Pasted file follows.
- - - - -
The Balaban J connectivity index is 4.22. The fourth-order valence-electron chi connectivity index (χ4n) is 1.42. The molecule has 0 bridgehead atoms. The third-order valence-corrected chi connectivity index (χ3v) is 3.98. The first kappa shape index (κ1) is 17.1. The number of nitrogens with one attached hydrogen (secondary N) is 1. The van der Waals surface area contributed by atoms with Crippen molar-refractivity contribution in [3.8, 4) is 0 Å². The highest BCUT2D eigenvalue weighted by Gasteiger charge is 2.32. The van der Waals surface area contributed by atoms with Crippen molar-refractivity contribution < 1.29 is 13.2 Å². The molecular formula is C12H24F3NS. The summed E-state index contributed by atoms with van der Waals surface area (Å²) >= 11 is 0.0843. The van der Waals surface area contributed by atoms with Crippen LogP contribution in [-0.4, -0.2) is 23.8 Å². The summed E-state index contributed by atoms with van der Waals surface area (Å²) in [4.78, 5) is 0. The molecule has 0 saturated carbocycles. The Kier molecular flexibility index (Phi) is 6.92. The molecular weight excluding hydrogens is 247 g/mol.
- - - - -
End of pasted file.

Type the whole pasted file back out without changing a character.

The Balaban J connectivity index is 4.22. The fourth-order valence-electron chi connectivity index (χ4n) is 1.42. The molecule has 0 bridgehead atoms. The third-order valence-corrected chi connectivity index (χ3v) is 3.98. The first kappa shape index (κ1) is 17.1. The number of nitrogens with one attached hydrogen (secondary N) is 1. The van der Waals surface area contributed by atoms with Crippen molar-refractivity contribution in [3.8, 4) is 0 Å². The highest BCUT2D eigenvalue weighted by Gasteiger charge is 2.32. The van der Waals surface area contributed by atoms with Crippen molar-refractivity contribution < 1.29 is 13.2 Å². The molecular formula is C12H24F3NS. The summed E-state index contributed by atoms with van der Waals surface area (Å²) >= 11 is 0.0843. The van der Waals surface area contributed by atoms with Crippen LogP contribution in [-0.4, -0.2) is 23.8 Å². The summed E-state index contributed by atoms with van der Waals surface area (Å²) in [4.78, 5) is 0. The molecule has 0 saturated carbocycles. The Kier molecular flexibility index (Phi) is 6.92. The molecular weight excluding hydrogens is 247 g/mol.